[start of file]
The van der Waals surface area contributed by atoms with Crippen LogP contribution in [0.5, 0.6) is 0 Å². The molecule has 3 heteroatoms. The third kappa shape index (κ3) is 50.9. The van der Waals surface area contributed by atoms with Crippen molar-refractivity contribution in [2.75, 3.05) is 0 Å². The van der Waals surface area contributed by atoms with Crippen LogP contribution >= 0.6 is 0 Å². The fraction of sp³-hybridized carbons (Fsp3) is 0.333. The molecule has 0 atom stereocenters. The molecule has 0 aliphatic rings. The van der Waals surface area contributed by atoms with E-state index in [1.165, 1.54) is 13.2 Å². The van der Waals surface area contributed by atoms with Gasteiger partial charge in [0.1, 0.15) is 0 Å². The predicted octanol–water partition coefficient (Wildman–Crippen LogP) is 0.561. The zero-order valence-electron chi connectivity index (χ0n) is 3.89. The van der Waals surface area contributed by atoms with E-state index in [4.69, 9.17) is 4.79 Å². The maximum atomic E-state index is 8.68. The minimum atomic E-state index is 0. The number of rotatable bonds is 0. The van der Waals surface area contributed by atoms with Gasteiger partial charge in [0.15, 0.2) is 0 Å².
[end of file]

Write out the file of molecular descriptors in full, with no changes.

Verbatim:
The van der Waals surface area contributed by atoms with Crippen LogP contribution in [0.5, 0.6) is 0 Å². The molecule has 3 heteroatoms. The third kappa shape index (κ3) is 50.9. The van der Waals surface area contributed by atoms with Crippen molar-refractivity contribution in [2.75, 3.05) is 0 Å². The van der Waals surface area contributed by atoms with Crippen LogP contribution >= 0.6 is 0 Å². The fraction of sp³-hybridized carbons (Fsp3) is 0.333. The molecule has 0 atom stereocenters. The molecule has 0 aliphatic rings. The van der Waals surface area contributed by atoms with E-state index in [1.165, 1.54) is 13.2 Å². The van der Waals surface area contributed by atoms with Gasteiger partial charge in [0.1, 0.15) is 0 Å². The predicted octanol–water partition coefficient (Wildman–Crippen LogP) is 0.561. The zero-order valence-electron chi connectivity index (χ0n) is 3.89. The van der Waals surface area contributed by atoms with E-state index in [4.69, 9.17) is 4.79 Å². The maximum atomic E-state index is 8.68. The minimum atomic E-state index is 0. The number of rotatable bonds is 0. The van der Waals surface area contributed by atoms with Gasteiger partial charge in [0.15, 0.2) is 0 Å².